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Monday, March 22, 1999 Published at 15:47 GMT


Masai hear the march of time

The Masai lifestyle is changing

The BBC's former Africa Correspondent, Brian Barron, returns to Kenya for the first time in 18 years

Insecurity and economic problems have had a devastating impact on tourism in several African countries.

One of the worst affected is Kenya, where tourism is down by at least 60%.


[ image: Masai: A tribe in flux]
Masai: A tribe in flux
This massive loss of foreign exchange has led to a financial crisis in the Kenya Wildlife Service, responsible for safeguarding game sanctuaries.

Beneath trees that spread their branches above Amboseli game lodge, you can have a buffet dinner and watch wildebeest skittishly approach the floodlit waterhole.

But it is best to keep your own eyes on the bread rolls because the lodge has a resident colony of vervet monkeys.

These rather beautiful creatures, from one to two feet high, are partial to the baking chef's output.

Vervets leap across the tables snatching what they can.

It was only when I got back to Nairobi and was talking casually to a baboon expert that alarm bells rang.

Monkey danger

"Those monkeys are more than just an amusing pest," she said. "Some of them may be infected with monkey B virus, a sort of precursor to HIV. If they bite or scratch you, it's fatal. You'll be dead in a matter of weeks."


[ image: Water is desperately needed]
Water is desperately needed
That chilling vignette says a lot about Kenya today.

It would not take much to warn tourists to stay well away from the vervets - which despite their cuteness have a confrontational style.

But no one bothers, and these potentially lethal creatures have the run of the game lodge.

They are often the first to welcome - if that's the right word - tired tourist parties offloaded from cruise ships in Mombasa six hours drive away, for a quick safari within sight of Mount Kilimanjaro.

Masai land grabbed

In spring, the end of the dry season, Amboseli is at its most parched.

The game park gets its name from a Masai word meaning "dusty plains".

By all accounts, it was pretty dry when British explorers journeyed through here in the 19th century.

At that time the slave trade was flourishing, although Arab slavers conducting their horrible business from equatorial Sudan down to Zanzibar always skirted Amboseli because of the warlike Masai tribes.

To become a warrior a Masai had to prove himself by killing a lion with a spear.

But the colonial British stopped that custom - more to safeguard the lions than the Masai.

And the British grabbed the choicest half of the Masai tribal lands, handing it over to white settlers.

Old and new

But these days the Masai are in flux, struggling to adjust to Kenya's money-driven imperatives.

The centuries of pastoralism, with the Masai surviving on the milk and blood of their cattle, are drawing to a close.

At least 30% of Masai children are going to school - unheard of even 20 years ago.

Their parents still wear little red togas and hang jewellery from their sculpted ears. But more of them are turning to crop farming because that is where there is money to be made.

Broken promises

Kenya's post-independence government, now stuck in a quagmire of corruption, has been no more altruistic to the Masai than the British.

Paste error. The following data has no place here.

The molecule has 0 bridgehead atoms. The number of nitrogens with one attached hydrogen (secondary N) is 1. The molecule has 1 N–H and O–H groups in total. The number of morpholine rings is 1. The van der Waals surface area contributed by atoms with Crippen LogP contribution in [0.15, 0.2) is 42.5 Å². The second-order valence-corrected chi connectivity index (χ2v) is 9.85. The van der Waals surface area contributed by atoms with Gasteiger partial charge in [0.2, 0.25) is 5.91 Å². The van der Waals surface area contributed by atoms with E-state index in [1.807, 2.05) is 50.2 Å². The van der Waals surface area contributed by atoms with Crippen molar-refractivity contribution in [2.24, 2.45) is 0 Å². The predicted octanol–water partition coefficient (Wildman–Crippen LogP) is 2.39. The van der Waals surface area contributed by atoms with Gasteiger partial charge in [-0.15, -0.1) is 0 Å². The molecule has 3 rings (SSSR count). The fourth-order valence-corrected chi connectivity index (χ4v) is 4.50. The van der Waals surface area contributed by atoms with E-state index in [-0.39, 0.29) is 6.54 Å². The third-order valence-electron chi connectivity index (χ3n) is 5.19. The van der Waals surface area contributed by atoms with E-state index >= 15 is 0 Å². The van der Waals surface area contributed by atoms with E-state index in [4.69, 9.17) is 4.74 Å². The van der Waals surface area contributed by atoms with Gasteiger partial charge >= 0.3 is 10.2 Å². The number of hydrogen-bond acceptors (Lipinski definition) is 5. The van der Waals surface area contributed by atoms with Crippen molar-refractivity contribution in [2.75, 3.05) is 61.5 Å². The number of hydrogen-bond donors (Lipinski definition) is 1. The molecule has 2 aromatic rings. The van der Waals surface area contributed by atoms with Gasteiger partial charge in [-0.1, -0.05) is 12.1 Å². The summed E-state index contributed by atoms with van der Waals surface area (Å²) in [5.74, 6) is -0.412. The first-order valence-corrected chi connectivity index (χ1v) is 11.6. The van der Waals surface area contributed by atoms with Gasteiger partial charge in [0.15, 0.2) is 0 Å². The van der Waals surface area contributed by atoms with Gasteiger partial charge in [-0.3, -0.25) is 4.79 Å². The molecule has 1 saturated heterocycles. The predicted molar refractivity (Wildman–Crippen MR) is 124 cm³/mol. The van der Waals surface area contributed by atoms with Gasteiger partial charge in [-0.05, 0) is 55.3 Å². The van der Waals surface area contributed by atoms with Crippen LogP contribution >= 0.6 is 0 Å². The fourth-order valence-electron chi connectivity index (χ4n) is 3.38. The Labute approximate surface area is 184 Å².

It has failed to honour promises of water supplies and a share of tourist revenue.


[ image: Their homes in Masai land are under threat]
Their homes in Masai land are under threat
So the Masai are torn between demanding their rights and bowing to the inevitable, because in Kenya today a particularly harsh version of "every man for himself" has become the social norm.

Amboseli game park was their ancestral land until they were pressured into handing over 150 square miles in the mid-1970s.

Since then a soaring birth rate has seen the Masai multiply.

They have started building electrified fences around their remaining land to protect themselves from elephants and predators.

But that has put further pressure on the wildlife because there are fewer waterholes, and the old migration routes of species like the elephants have been blocked.

Elephant problem

At some stage, hard decisions are going to have to be made by Kenya's wildlife directors about the burgeoning elephant population.

There are 1,000 elephants crowded into Amboseli - partly the result of an elephant baby boom.

That was put down to the plentiful rains delivered a year ago by the El Nino weather phenomenon.

Overall, the dilemma is a familiar one - the crunch between human aspirations and wildlife in a place where there is not enough land and water. There is no simple solution.

Tourism dries up

Perhaps those of us from European countries should remember we killed off all our own dangerous wild animals centuries ago.


[ image: If wildlife disappears, so will tourists]
If wildlife disappears, so will tourists
While the Masai suffer hard times and the economic outlook is grim, tourism has collapsed because of Kenya's reputation for violence and political tension.

That means there is no revenue to finance Amboseli and the other 27 game parks.

In the short-term, the long rains are overdue and what is sorely needed is for Nature to be bountiful.

If she obliges, water would fall in the vast dusty zone that surrounds the game park - and that would relieve the elephant congestion. Maybe tourists will start trickling back, too.

To banish depression, I climbed Observation Hill at 6.30 in the morning.

The snow glints on Kilimanjaro's summit 20 miles away, dominating a vista that inspired Hemingway to write the Green Hills of Africa.

Despite mankind's worst efforts, Amboseli retains its magic.



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The Masai Mara National Park

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